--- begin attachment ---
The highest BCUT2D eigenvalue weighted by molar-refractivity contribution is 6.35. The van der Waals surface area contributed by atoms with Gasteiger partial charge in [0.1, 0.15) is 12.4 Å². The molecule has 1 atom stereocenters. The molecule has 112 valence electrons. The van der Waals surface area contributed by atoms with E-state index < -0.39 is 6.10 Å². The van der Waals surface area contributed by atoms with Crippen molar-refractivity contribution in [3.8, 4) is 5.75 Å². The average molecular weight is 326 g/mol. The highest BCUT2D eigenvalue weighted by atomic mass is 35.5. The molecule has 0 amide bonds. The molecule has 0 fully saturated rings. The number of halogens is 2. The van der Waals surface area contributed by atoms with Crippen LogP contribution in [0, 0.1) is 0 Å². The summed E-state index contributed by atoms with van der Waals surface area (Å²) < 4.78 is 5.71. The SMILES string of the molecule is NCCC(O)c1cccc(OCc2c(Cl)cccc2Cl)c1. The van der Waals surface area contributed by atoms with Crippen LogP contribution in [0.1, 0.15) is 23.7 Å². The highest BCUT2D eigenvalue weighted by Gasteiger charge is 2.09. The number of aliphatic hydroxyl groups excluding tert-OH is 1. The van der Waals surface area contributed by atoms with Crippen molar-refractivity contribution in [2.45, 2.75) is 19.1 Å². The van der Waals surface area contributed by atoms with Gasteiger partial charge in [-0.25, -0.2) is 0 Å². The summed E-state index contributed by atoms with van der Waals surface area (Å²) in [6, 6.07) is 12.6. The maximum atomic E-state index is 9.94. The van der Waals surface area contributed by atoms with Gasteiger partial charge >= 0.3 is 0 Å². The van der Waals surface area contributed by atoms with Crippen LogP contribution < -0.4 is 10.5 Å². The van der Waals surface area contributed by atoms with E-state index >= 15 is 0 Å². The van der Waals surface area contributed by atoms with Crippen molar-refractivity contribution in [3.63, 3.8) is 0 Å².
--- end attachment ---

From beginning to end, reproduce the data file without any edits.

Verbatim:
The highest BCUT2D eigenvalue weighted by molar-refractivity contribution is 6.35. The van der Waals surface area contributed by atoms with Gasteiger partial charge in [0.1, 0.15) is 12.4 Å². The molecule has 1 atom stereocenters. The molecule has 112 valence electrons. The van der Waals surface area contributed by atoms with E-state index < -0.39 is 6.10 Å². The van der Waals surface area contributed by atoms with Crippen molar-refractivity contribution in [3.8, 4) is 5.75 Å². The average molecular weight is 326 g/mol. The highest BCUT2D eigenvalue weighted by atomic mass is 35.5. The molecule has 0 amide bonds. The molecule has 0 fully saturated rings. The number of halogens is 2. The van der Waals surface area contributed by atoms with Crippen LogP contribution in [0, 0.1) is 0 Å². The summed E-state index contributed by atoms with van der Waals surface area (Å²) < 4.78 is 5.71. The SMILES string of the molecule is NCCC(O)c1cccc(OCc2c(Cl)cccc2Cl)c1. The van der Waals surface area contributed by atoms with Crippen LogP contribution in [0.1, 0.15) is 23.7 Å². The highest BCUT2D eigenvalue weighted by Gasteiger charge is 2.09. The number of aliphatic hydroxyl groups excluding tert-OH is 1. The van der Waals surface area contributed by atoms with Crippen molar-refractivity contribution in [2.45, 2.75) is 19.1 Å². The van der Waals surface area contributed by atoms with Gasteiger partial charge in [-0.25, -0.2) is 0 Å². The summed E-state index contributed by atoms with van der Waals surface area (Å²) in [6, 6.07) is 12.6. The maximum atomic E-state index is 9.94. The van der Waals surface area contributed by atoms with Gasteiger partial charge >= 0.3 is 0 Å². The van der Waals surface area contributed by atoms with Crippen LogP contribution < -0.4 is 10.5 Å². The van der Waals surface area contributed by atoms with E-state index >= 15 is 0 Å². The van der Waals surface area contributed by atoms with Crippen molar-refractivity contribution in [3.63, 3.8) is 0 Å².